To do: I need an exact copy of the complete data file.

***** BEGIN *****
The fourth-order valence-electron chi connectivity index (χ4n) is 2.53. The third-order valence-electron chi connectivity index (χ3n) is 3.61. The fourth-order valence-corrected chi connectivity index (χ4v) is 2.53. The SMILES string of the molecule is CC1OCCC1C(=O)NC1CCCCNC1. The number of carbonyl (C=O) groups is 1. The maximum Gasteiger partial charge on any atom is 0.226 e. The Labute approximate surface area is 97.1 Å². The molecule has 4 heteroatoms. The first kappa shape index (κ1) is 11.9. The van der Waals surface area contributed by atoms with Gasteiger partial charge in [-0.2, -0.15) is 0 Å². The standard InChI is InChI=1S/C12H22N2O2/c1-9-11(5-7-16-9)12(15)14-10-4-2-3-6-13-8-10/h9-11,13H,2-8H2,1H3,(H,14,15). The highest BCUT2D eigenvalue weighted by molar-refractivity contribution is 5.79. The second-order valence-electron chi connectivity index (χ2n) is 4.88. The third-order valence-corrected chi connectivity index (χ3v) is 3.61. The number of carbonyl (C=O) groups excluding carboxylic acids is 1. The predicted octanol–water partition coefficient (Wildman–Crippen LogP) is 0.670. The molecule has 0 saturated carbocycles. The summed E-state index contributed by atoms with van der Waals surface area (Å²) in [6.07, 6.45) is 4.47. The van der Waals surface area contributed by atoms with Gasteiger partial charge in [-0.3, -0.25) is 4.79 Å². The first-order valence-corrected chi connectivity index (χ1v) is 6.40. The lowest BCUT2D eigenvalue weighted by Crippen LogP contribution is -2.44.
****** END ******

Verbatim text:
The fourth-order valence-electron chi connectivity index (χ4n) is 2.53. The third-order valence-electron chi connectivity index (χ3n) is 3.61. The fourth-order valence-corrected chi connectivity index (χ4v) is 2.53. The SMILES string of the molecule is CC1OCCC1C(=O)NC1CCCCNC1. The number of carbonyl (C=O) groups is 1. The maximum Gasteiger partial charge on any atom is 0.226 e. The Labute approximate surface area is 97.1 Å². The molecule has 4 heteroatoms. The first kappa shape index (κ1) is 11.9. The van der Waals surface area contributed by atoms with Gasteiger partial charge in [-0.2, -0.15) is 0 Å². The standard InChI is InChI=1S/C12H22N2O2/c1-9-11(5-7-16-9)12(15)14-10-4-2-3-6-13-8-10/h9-11,13H,2-8H2,1H3,(H,14,15). The highest BCUT2D eigenvalue weighted by molar-refractivity contribution is 5.79. The second-order valence-electron chi connectivity index (χ2n) is 4.88. The third-order valence-corrected chi connectivity index (χ3v) is 3.61. The number of carbonyl (C=O) groups excluding carboxylic acids is 1. The predicted octanol–water partition coefficient (Wildman–Crippen LogP) is 0.670. The molecule has 0 saturated carbocycles. The summed E-state index contributed by atoms with van der Waals surface area (Å²) in [6.07, 6.45) is 4.47. The van der Waals surface area contributed by atoms with Gasteiger partial charge in [-0.3, -0.25) is 4.79 Å². The first-order valence-corrected chi connectivity index (χ1v) is 6.40. The lowest BCUT2D eigenvalue weighted by Crippen LogP contribution is -2.44.